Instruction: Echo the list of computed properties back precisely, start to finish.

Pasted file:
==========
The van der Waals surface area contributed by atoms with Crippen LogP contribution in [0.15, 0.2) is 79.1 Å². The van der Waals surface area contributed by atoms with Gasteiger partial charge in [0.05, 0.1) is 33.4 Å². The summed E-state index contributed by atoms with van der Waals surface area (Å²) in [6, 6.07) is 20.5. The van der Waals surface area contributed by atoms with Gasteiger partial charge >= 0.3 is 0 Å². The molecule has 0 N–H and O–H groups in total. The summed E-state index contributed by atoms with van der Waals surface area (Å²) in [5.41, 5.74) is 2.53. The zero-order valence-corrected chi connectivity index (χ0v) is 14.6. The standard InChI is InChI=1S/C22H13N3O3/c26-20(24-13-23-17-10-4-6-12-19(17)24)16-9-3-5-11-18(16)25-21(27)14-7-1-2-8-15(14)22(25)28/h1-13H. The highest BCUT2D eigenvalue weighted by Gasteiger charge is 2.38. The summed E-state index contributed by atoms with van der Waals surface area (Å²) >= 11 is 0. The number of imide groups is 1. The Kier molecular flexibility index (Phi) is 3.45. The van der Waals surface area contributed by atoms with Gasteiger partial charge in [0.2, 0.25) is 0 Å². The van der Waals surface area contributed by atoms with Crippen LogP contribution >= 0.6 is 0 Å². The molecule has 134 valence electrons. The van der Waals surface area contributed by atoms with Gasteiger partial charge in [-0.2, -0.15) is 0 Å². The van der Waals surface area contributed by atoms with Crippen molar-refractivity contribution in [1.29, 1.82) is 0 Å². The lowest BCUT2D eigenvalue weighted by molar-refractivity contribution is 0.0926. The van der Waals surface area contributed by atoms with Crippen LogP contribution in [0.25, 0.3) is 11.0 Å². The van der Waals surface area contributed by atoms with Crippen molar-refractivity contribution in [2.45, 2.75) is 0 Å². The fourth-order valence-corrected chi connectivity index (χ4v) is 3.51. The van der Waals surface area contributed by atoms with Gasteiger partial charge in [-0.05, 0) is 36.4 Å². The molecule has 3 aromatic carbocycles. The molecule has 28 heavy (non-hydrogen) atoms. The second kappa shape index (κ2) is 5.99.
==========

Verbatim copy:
The van der Waals surface area contributed by atoms with Crippen LogP contribution in [0.15, 0.2) is 79.1 Å². The van der Waals surface area contributed by atoms with Gasteiger partial charge in [0.05, 0.1) is 33.4 Å². The summed E-state index contributed by atoms with van der Waals surface area (Å²) in [6, 6.07) is 20.5. The van der Waals surface area contributed by atoms with Gasteiger partial charge >= 0.3 is 0 Å². The molecule has 0 N–H and O–H groups in total. The summed E-state index contributed by atoms with van der Waals surface area (Å²) in [5.41, 5.74) is 2.53. The zero-order valence-corrected chi connectivity index (χ0v) is 14.6. The standard InChI is InChI=1S/C22H13N3O3/c26-20(24-13-23-17-10-4-6-12-19(17)24)16-9-3-5-11-18(16)25-21(27)14-7-1-2-8-15(14)22(25)28/h1-13H. The highest BCUT2D eigenvalue weighted by Gasteiger charge is 2.38. The summed E-state index contributed by atoms with van der Waals surface area (Å²) >= 11 is 0. The number of imide groups is 1. The Kier molecular flexibility index (Phi) is 3.45. The van der Waals surface area contributed by atoms with Gasteiger partial charge in [0.2, 0.25) is 0 Å². The van der Waals surface area contributed by atoms with Crippen LogP contribution >= 0.6 is 0 Å². The molecule has 134 valence electrons. The van der Waals surface area contributed by atoms with Gasteiger partial charge in [-0.2, -0.15) is 0 Å². The van der Waals surface area contributed by atoms with Crippen molar-refractivity contribution in [1.29, 1.82) is 0 Å². The lowest BCUT2D eigenvalue weighted by molar-refractivity contribution is 0.0926. The van der Waals surface area contributed by atoms with Crippen LogP contribution in [0.25, 0.3) is 11.0 Å². The van der Waals surface area contributed by atoms with Crippen molar-refractivity contribution in [2.45, 2.75) is 0 Å². The fourth-order valence-corrected chi connectivity index (χ4v) is 3.51. The van der Waals surface area contributed by atoms with Gasteiger partial charge in [-0.05, 0) is 36.4 Å². The molecule has 3 aromatic carbocycles. The molecule has 28 heavy (non-hydrogen) atoms. The second kappa shape index (κ2) is 5.99.